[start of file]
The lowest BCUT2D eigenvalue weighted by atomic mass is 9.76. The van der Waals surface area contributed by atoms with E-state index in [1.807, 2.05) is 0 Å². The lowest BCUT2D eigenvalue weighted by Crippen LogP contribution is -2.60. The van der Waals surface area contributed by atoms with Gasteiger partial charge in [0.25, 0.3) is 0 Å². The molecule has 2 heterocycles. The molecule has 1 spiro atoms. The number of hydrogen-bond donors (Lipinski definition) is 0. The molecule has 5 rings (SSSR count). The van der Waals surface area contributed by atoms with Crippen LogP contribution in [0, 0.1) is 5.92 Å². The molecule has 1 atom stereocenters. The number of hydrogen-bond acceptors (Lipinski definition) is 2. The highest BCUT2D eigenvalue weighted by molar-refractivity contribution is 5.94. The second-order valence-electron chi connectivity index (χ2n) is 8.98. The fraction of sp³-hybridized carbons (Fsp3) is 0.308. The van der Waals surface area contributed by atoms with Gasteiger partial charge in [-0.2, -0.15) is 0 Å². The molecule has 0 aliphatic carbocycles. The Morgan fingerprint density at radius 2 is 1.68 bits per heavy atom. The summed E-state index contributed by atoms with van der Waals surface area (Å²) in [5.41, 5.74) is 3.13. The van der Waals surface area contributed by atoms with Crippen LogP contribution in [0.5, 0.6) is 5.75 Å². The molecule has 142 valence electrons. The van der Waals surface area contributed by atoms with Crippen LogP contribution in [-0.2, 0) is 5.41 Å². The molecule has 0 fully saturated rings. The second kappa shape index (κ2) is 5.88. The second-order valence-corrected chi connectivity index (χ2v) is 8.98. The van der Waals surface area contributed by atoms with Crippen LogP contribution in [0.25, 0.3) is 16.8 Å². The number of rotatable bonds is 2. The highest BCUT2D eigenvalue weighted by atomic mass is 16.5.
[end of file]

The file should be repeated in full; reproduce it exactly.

The lowest BCUT2D eigenvalue weighted by atomic mass is 9.76. The van der Waals surface area contributed by atoms with E-state index in [1.807, 2.05) is 0 Å². The lowest BCUT2D eigenvalue weighted by Crippen LogP contribution is -2.60. The van der Waals surface area contributed by atoms with Gasteiger partial charge in [0.25, 0.3) is 0 Å². The molecule has 2 heterocycles. The molecule has 1 spiro atoms. The number of hydrogen-bond donors (Lipinski definition) is 0. The molecule has 5 rings (SSSR count). The van der Waals surface area contributed by atoms with Crippen LogP contribution in [0, 0.1) is 5.92 Å². The molecule has 1 atom stereocenters. The number of hydrogen-bond acceptors (Lipinski definition) is 2. The highest BCUT2D eigenvalue weighted by molar-refractivity contribution is 5.94. The second-order valence-electron chi connectivity index (χ2n) is 8.98. The fraction of sp³-hybridized carbons (Fsp3) is 0.308. The van der Waals surface area contributed by atoms with Gasteiger partial charge in [-0.2, -0.15) is 0 Å². The molecule has 0 aliphatic carbocycles. The Morgan fingerprint density at radius 2 is 1.68 bits per heavy atom. The summed E-state index contributed by atoms with van der Waals surface area (Å²) in [5.41, 5.74) is 3.13. The van der Waals surface area contributed by atoms with Crippen LogP contribution in [0.5, 0.6) is 5.75 Å². The molecule has 142 valence electrons. The van der Waals surface area contributed by atoms with Crippen LogP contribution in [-0.2, 0) is 5.41 Å². The molecule has 0 fully saturated rings. The second kappa shape index (κ2) is 5.88. The second-order valence-corrected chi connectivity index (χ2v) is 8.98. The van der Waals surface area contributed by atoms with Crippen LogP contribution in [0.25, 0.3) is 16.8 Å². The number of rotatable bonds is 2. The highest BCUT2D eigenvalue weighted by atomic mass is 16.5.